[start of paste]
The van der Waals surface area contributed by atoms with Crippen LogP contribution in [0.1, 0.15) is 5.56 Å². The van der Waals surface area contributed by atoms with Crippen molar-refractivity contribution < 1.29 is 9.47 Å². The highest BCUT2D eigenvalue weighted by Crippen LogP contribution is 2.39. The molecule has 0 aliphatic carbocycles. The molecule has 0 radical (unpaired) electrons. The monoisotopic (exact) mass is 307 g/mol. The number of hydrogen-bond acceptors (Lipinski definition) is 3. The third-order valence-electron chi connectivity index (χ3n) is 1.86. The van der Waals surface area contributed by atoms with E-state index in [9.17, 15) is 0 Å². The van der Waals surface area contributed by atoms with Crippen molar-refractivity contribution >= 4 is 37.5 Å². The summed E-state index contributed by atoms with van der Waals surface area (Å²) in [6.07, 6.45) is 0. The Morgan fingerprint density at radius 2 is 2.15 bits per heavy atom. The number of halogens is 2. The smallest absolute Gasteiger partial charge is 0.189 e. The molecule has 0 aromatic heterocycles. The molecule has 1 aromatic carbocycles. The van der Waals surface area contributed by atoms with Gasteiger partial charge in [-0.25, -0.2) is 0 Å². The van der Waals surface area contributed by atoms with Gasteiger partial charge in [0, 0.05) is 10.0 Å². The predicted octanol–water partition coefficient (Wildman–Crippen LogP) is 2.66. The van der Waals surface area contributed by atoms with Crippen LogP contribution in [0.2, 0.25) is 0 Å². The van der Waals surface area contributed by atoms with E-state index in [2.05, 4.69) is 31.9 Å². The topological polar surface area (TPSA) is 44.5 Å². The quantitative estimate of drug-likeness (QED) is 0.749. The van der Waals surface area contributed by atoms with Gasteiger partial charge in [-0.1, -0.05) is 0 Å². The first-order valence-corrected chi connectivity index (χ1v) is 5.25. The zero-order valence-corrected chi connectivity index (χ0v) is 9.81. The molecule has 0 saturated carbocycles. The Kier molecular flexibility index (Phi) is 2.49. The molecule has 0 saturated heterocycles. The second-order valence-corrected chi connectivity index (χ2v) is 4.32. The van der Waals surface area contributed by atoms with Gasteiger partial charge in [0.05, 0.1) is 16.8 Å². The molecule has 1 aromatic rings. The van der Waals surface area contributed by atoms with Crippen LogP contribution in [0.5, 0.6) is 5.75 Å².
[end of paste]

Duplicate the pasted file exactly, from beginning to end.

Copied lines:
The van der Waals surface area contributed by atoms with Crippen LogP contribution in [0.1, 0.15) is 5.56 Å². The van der Waals surface area contributed by atoms with Crippen molar-refractivity contribution < 1.29 is 9.47 Å². The highest BCUT2D eigenvalue weighted by Crippen LogP contribution is 2.39. The molecule has 0 aliphatic carbocycles. The molecule has 0 radical (unpaired) electrons. The monoisotopic (exact) mass is 307 g/mol. The number of hydrogen-bond acceptors (Lipinski definition) is 3. The third-order valence-electron chi connectivity index (χ3n) is 1.86. The van der Waals surface area contributed by atoms with E-state index in [9.17, 15) is 0 Å². The van der Waals surface area contributed by atoms with Crippen molar-refractivity contribution >= 4 is 37.5 Å². The summed E-state index contributed by atoms with van der Waals surface area (Å²) in [6.07, 6.45) is 0. The Morgan fingerprint density at radius 2 is 2.15 bits per heavy atom. The number of halogens is 2. The smallest absolute Gasteiger partial charge is 0.189 e. The molecule has 0 aromatic heterocycles. The molecule has 1 aromatic carbocycles. The van der Waals surface area contributed by atoms with Gasteiger partial charge in [-0.25, -0.2) is 0 Å². The van der Waals surface area contributed by atoms with Gasteiger partial charge in [0, 0.05) is 10.0 Å². The predicted octanol–water partition coefficient (Wildman–Crippen LogP) is 2.66. The van der Waals surface area contributed by atoms with Crippen LogP contribution in [0.2, 0.25) is 0 Å². The van der Waals surface area contributed by atoms with E-state index in [2.05, 4.69) is 31.9 Å². The topological polar surface area (TPSA) is 44.5 Å². The quantitative estimate of drug-likeness (QED) is 0.749. The van der Waals surface area contributed by atoms with Gasteiger partial charge in [-0.1, -0.05) is 0 Å². The first-order valence-corrected chi connectivity index (χ1v) is 5.25. The zero-order valence-corrected chi connectivity index (χ0v) is 9.81. The molecule has 0 saturated carbocycles. The Kier molecular flexibility index (Phi) is 2.49. The molecule has 0 saturated heterocycles. The second-order valence-corrected chi connectivity index (χ2v) is 4.32. The van der Waals surface area contributed by atoms with Gasteiger partial charge in [0.05, 0.1) is 16.8 Å². The molecule has 1 aromatic rings. The van der Waals surface area contributed by atoms with Crippen LogP contribution in [0.5, 0.6) is 5.75 Å².